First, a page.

This is my first real pair (OK, half-pair so far) of adult socks I’ve knitted. Previously, I’ve knitted some easy-peasy socks for first timers. I highly recommend that pattern as a great first set of socks to knit. Lots of advantages: it’s worsted weight yarn, so it knits much quicker than sock weight yarn, the cuff is short, so there’s not a lot of mindless stockinette. Basically, it’s a great pattern for learning how to construct socks. In addition to the easy-peasy socks, I’ve also knitted a pair of socks for Blueberry. Those were also great to learn with because baby/toddler feet are so much smaller than adult feet, so it finishes up so much quicker.
These socks, however, are honest-to-goodness real adult socks. I’m using a sock pattern generator to get the instructions for them. I’m really happy with this particular sock pattern generator: the instructions are clear, and seem to be spot on — my dad’s foot is similar in size to mine, and the sock fits me well, so I have high hopes it will fit Dad well, too. It’s a cuff-down pattern, which I enjoyed knitting. Once I got about halfway done with the foot, though, I was starting to worry that by the time I was done with the first sock, there would be more yarn it in than left on the ball for the second sock. Now that I’ve finished the first sock, it’s pretty obvious that is the case. I ordered a kitchen scale from amazon.com, which should arrive Tuesday, and I suspect it will prove that the finished sock is heavier than the leftover ball of yarn.
My first thought was to just get another skein of the yarn — Wisdom Yarns Marathon Socks: Seattle. Sadly, it’s discontinued. I can’t find it on any of the online retailers. My next thought was to look for people on Ravelry who had it in their stash and might be willing to sell or trade it with me. Since I have the same yarn, but in a different color, I’ve been hoping that I’ll be able to find someone who would be willing to trade. There are only a few people who list that yarn and colorway as in their stash, and none of them have it marked as for sell/trade. I’ve been emailing each of them seeing if anyone is interested. Mostly, I get no response at all. The one response I did get indicated that their yarn was a Christmas gift and they might be able to help me if I completely strike out. Goodness! I don’t want to take someone’s Christmas gift! I’ll keep going down the list on Ravelry and see what I can come up with.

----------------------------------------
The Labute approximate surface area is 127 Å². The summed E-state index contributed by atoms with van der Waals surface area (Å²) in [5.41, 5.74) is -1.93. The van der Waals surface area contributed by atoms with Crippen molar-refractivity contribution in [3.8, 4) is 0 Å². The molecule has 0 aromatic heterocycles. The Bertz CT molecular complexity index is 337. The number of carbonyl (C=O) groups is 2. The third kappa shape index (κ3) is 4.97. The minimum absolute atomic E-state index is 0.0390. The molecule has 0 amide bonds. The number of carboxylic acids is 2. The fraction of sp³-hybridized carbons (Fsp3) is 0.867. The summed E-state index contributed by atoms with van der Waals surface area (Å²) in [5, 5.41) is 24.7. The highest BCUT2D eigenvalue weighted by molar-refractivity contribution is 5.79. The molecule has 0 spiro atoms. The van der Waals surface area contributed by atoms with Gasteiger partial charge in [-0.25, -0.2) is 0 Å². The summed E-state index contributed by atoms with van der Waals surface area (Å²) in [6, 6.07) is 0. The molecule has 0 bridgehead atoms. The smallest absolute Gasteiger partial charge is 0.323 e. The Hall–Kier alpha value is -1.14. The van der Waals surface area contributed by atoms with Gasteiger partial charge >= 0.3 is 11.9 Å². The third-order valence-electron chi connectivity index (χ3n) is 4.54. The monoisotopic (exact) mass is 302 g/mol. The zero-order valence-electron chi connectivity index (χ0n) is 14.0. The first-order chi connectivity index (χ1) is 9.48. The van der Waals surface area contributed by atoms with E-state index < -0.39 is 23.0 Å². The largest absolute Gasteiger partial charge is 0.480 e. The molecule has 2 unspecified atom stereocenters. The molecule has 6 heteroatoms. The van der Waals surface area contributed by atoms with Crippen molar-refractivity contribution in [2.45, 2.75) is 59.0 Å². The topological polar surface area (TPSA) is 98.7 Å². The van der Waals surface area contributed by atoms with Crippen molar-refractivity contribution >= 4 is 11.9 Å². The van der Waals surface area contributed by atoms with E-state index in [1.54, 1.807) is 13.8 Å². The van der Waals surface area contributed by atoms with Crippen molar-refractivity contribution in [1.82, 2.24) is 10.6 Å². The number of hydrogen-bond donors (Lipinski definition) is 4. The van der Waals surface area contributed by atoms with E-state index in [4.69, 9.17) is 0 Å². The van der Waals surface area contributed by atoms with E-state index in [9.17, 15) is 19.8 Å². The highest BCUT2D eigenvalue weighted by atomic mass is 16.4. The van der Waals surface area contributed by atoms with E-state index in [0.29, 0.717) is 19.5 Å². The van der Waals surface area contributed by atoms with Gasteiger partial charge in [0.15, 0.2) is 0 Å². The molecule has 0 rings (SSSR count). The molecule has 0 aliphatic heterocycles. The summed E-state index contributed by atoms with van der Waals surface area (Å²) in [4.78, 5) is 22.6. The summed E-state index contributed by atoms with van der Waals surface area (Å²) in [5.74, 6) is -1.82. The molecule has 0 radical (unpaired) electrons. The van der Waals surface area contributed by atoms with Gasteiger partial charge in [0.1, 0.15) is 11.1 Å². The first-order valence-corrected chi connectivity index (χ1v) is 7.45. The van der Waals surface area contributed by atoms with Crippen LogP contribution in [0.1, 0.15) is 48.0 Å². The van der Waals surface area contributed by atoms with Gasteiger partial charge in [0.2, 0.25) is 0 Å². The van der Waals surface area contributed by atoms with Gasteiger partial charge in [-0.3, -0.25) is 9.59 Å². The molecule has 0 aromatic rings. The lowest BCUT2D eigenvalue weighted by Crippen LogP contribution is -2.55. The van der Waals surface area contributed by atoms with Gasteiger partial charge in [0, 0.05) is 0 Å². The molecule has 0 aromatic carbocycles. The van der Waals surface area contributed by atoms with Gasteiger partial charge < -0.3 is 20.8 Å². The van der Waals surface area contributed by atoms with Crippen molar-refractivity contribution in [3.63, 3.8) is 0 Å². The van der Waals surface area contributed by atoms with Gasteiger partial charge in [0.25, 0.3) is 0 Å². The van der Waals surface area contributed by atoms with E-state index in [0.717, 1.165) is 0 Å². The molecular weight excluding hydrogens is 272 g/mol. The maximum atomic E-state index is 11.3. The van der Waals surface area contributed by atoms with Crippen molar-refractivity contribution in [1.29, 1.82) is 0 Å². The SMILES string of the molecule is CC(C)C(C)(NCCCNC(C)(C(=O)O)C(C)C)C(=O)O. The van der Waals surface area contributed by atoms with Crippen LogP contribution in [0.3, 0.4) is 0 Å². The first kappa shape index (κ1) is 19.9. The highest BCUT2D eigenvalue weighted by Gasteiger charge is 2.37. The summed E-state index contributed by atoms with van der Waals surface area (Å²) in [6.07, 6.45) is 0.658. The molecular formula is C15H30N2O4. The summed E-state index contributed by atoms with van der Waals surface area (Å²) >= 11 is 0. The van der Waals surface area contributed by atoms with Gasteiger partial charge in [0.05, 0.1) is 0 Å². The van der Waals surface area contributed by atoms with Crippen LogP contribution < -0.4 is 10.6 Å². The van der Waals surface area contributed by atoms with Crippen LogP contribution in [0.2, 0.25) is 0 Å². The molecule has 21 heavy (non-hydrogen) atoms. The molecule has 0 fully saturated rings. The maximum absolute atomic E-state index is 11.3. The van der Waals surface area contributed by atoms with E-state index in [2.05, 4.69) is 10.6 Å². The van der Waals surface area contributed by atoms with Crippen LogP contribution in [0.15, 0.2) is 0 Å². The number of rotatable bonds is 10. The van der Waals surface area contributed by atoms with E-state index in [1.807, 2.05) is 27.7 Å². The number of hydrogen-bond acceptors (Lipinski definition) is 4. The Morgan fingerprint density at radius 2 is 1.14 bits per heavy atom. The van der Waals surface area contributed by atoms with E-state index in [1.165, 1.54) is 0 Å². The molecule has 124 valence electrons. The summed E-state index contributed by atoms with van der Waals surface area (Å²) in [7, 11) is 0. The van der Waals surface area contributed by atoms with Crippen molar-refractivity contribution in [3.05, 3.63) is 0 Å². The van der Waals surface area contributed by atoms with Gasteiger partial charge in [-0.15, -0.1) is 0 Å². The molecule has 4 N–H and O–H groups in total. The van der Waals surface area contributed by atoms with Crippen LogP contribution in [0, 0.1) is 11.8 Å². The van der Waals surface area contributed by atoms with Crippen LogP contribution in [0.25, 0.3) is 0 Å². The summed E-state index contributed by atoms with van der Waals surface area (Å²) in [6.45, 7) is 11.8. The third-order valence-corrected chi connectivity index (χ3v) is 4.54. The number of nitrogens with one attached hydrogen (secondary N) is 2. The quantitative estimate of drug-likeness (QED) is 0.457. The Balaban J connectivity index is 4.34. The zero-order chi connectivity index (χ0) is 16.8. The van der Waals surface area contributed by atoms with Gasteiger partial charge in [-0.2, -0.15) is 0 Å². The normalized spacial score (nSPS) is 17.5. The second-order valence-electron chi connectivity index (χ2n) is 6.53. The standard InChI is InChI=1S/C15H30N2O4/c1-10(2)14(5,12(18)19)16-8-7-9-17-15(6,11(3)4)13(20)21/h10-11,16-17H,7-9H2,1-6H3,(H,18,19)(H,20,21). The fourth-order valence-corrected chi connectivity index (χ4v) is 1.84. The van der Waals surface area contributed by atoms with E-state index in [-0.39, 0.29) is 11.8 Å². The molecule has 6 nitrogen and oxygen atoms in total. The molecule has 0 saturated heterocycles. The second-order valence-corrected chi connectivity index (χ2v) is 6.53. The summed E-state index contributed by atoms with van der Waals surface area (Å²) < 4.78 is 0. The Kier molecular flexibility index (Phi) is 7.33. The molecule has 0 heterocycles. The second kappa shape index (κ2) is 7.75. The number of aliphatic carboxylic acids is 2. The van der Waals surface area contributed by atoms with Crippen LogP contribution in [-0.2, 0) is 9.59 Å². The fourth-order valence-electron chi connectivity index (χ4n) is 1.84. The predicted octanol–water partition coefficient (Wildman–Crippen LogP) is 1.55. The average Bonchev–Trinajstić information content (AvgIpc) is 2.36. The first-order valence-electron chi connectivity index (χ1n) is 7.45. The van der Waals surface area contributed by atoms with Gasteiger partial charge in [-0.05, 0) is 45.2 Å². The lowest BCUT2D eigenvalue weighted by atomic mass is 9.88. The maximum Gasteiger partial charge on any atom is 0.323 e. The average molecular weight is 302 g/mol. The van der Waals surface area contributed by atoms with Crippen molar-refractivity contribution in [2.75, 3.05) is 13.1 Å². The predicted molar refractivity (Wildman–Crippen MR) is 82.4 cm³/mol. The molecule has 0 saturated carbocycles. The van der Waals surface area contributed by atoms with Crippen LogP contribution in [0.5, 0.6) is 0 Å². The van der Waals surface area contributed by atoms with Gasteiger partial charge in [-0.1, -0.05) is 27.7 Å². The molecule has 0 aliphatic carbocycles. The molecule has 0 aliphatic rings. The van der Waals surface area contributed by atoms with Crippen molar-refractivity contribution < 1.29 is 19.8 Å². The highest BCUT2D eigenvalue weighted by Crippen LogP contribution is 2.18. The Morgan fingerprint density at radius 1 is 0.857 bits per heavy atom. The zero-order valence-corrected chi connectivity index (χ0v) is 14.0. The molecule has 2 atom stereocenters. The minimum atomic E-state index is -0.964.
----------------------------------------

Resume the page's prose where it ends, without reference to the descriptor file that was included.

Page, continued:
I do have an alternate solution, though! I could knit the second sock in a different color. Dad likes to intentionally wear mismatched “crazy” socks anyway, so that’s not an entirely unreasonable solution. As I mentioned, I have the same yarn in a different colorway already. The thing is, the sock I knitted is mostly purple. The other yarn I have is pink. It could work, but the pink would be quite a stretch for a mismatched sock. Poking around on amazon, ebay, etsy, and other sites, I did find another skein of that yarn in a greenish colorway, which will work much better. I went ahead and ordered it as my backup if nothing comes through on my Ravelry fishing expedition.
It’s a comfortable sock, and I’m looking forward to knitting a mate for it. Going forward, I’m going to try to avoid this in the future by considering buying two skeins of sock yarn at a time (my, that could get expensive!). I’m also going to try to learn how to knit toe-up socks, so I can just quit knitting the cuff when I run out of yarn. This will be especially true if I learn to knit two-at-a-time, which has several advantages — the socks come out exactly the same, and they’re both finished at the same time.
In the mean time, I’ve got to finish this pair of socks. Dad got a half-finished single sock and an IOU for Christmas this year, and I’d like to make good on that soon.
Do you suffer from Second Sock Syndrome? How do you cope? What do you do when you run out of yarn before you run out of project? Join the conversation and leave a note in the comments with your ideas.
Until next week, keep on knitting for the ones you love!